× You have 2 more free articles available this month. Subscribe today.
Survivors Win $1,825,000 in Wisconsin Prisoner Suicide Suit
Matthew Sanville, a 26 year-old Wisconsin state prisoner, was prosecuted for assaulting his mother. While in jail, he was successfully treated with anti-psychotic medication, which was continued when he arrived at the Waupun Correctional Institution.
Sanville was removed from the anti-psychotic medication when he had an emergency appendectomy at a hospital. After surgery, Sanville said he didn't want to go back on the medication even though the surgeon had prescribed it. He was returned to prison and left off his medication.
Sanville became increasingly psychotic, got in a fight and was put in isolation. He committed suicide after about three weeks in isolation, during which he lost 20% of his body weight.
Represented by attorneys Robert Bennett, Eric Hageman, and Joe Margulies of Minneapolis, Sanville's estate filed suit in the U.S. District Court for the Eastern District of Wisconsin.
The court dismissed the suit. The estate appealed and the Seventh Circuit reversed the dismissal [PLN, Nov. 2002], Sanville v. McCaughty, 266 F.3d 724 (7th Cir. 2001) allowing the estate to pursue civil rights, wrongful death and malpractice claims.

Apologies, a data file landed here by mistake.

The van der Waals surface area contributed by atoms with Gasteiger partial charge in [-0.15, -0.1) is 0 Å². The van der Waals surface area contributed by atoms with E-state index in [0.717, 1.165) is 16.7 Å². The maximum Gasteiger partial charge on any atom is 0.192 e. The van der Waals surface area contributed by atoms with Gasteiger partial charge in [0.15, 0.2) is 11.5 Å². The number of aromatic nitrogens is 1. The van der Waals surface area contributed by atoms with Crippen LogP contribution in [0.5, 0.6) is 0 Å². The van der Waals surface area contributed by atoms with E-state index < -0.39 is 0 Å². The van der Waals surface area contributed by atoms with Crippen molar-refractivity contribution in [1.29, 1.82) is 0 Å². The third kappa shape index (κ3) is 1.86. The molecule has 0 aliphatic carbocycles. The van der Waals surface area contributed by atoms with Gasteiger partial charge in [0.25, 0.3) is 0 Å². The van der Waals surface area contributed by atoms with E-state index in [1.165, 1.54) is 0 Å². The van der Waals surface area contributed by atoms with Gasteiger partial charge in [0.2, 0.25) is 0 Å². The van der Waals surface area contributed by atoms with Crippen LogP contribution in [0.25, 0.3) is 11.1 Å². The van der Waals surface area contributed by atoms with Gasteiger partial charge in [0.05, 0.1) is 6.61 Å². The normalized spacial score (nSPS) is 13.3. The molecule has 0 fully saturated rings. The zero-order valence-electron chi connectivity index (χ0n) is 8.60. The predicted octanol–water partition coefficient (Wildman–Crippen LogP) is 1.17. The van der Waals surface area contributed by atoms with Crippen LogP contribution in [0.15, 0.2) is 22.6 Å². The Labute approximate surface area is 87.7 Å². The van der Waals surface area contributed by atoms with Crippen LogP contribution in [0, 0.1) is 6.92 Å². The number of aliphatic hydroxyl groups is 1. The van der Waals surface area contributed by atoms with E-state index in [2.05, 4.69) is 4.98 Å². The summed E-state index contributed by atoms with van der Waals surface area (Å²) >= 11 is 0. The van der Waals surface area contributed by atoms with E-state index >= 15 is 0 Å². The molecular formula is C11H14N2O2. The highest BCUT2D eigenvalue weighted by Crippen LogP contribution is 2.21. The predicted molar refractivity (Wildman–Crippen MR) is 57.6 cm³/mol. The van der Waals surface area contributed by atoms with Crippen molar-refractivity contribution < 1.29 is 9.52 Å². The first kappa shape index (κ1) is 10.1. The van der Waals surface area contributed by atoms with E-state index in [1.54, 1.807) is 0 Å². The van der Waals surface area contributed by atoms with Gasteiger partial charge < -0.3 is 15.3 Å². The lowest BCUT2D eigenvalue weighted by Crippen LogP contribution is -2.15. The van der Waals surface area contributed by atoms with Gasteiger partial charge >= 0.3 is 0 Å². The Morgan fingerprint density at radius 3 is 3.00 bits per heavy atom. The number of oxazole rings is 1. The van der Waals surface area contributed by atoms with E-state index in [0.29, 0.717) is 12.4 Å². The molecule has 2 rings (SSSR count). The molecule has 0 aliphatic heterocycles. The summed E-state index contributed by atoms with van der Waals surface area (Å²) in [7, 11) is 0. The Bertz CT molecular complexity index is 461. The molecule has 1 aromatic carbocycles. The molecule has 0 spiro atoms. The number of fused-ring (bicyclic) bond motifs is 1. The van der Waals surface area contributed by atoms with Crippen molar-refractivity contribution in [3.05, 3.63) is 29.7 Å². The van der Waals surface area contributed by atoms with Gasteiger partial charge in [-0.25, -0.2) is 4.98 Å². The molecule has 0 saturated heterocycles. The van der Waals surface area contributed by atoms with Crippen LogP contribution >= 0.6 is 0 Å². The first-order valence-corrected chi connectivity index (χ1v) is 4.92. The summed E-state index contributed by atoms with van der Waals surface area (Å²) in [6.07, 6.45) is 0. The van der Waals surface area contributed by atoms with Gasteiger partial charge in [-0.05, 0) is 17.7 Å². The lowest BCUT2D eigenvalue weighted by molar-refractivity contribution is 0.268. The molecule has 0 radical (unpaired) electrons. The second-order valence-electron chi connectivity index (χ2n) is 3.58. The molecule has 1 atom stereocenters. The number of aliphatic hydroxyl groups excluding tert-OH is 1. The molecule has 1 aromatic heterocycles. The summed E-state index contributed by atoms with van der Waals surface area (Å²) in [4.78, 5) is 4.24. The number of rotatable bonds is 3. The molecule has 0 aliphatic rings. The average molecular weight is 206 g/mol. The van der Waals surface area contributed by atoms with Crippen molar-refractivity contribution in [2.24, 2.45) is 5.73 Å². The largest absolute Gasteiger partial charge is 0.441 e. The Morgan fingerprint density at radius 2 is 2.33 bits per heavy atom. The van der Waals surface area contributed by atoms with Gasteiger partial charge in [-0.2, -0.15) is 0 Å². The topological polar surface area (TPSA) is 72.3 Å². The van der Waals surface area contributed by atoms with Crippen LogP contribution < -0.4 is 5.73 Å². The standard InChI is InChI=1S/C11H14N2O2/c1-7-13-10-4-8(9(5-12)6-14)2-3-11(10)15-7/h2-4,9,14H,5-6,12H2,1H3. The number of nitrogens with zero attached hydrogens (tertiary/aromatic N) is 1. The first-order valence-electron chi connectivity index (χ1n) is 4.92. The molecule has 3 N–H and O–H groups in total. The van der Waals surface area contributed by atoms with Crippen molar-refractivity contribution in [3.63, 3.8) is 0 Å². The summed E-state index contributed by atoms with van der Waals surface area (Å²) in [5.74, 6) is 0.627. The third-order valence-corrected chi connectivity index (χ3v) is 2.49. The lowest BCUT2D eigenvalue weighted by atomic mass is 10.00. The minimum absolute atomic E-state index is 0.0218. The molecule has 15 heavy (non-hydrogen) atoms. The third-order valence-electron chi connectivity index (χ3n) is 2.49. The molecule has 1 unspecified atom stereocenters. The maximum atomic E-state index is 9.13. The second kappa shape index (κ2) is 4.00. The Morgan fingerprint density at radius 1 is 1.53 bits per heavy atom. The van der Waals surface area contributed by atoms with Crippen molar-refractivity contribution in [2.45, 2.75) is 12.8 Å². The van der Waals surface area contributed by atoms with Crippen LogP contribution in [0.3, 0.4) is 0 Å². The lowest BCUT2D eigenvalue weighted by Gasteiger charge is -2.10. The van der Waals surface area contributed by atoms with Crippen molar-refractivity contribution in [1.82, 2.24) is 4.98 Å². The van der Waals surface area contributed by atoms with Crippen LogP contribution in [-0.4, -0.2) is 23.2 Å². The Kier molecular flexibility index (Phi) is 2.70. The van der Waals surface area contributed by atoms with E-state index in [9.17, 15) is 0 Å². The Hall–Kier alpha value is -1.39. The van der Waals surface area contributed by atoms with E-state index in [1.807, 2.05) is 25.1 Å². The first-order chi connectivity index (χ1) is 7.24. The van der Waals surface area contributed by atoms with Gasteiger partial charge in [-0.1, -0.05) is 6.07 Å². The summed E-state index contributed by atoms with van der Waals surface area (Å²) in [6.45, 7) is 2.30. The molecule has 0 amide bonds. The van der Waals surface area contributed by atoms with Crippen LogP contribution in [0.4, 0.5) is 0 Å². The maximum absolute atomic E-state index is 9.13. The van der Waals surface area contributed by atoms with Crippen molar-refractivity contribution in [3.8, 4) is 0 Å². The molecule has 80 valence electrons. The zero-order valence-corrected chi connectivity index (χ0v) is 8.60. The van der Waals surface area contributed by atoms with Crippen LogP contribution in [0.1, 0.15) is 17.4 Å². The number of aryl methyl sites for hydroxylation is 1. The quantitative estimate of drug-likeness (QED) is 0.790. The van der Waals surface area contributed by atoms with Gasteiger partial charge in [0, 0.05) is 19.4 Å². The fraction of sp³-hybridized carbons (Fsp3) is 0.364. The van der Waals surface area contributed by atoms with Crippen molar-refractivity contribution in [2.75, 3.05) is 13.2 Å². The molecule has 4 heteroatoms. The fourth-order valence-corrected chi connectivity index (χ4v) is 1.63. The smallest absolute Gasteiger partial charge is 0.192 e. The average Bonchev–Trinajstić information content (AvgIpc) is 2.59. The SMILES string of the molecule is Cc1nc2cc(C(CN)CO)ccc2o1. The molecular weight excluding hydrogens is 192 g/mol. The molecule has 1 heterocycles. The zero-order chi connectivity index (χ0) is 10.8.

On October 10, 2002, a jury found that Ivy Scaburdine, a guard who observed Sanville's sudden loss of weight and return to psychotic behavior, was deliberately indifferent to his serious medical needs, but that this did not cause Sanville's injuries. The jury also found that Prison psychiatrist Yogesh Pareek and prison psychologist Stephen D. Fleck committed medical malpractice by failing to put Sanville back on his anti-psychotic medication, awarding $1,650,000 in actual damages. The jury found that Fleck was deliberately indifferent to Sanville's serious medical needs and awarded an additional $175,000 in punitive damages against him.
The award was divided between the mother, father and estate with $200,000 awarded to Marti Sanville (mother) for future loss of society. Daniel Sanville (father) was awarded $500,000 for future loss of society and $100,000 for future lost pecuniary contribution. The estate was awarded $600,000 for past pain and suffering, $175,000 for punitive damages, and $250,000 for loss of life. See: Sanville v. Scaburdine, USDC ED WI, Case No. 99-C-715.
As a digital subscriber to Prison Legal News, you can access full text and downloads for this and other premium content.
Already a subscriber? Login
Related legal case
Sanvill v. Scaburdine
|Cite||USDC ED WI, Case No. 99-C-715|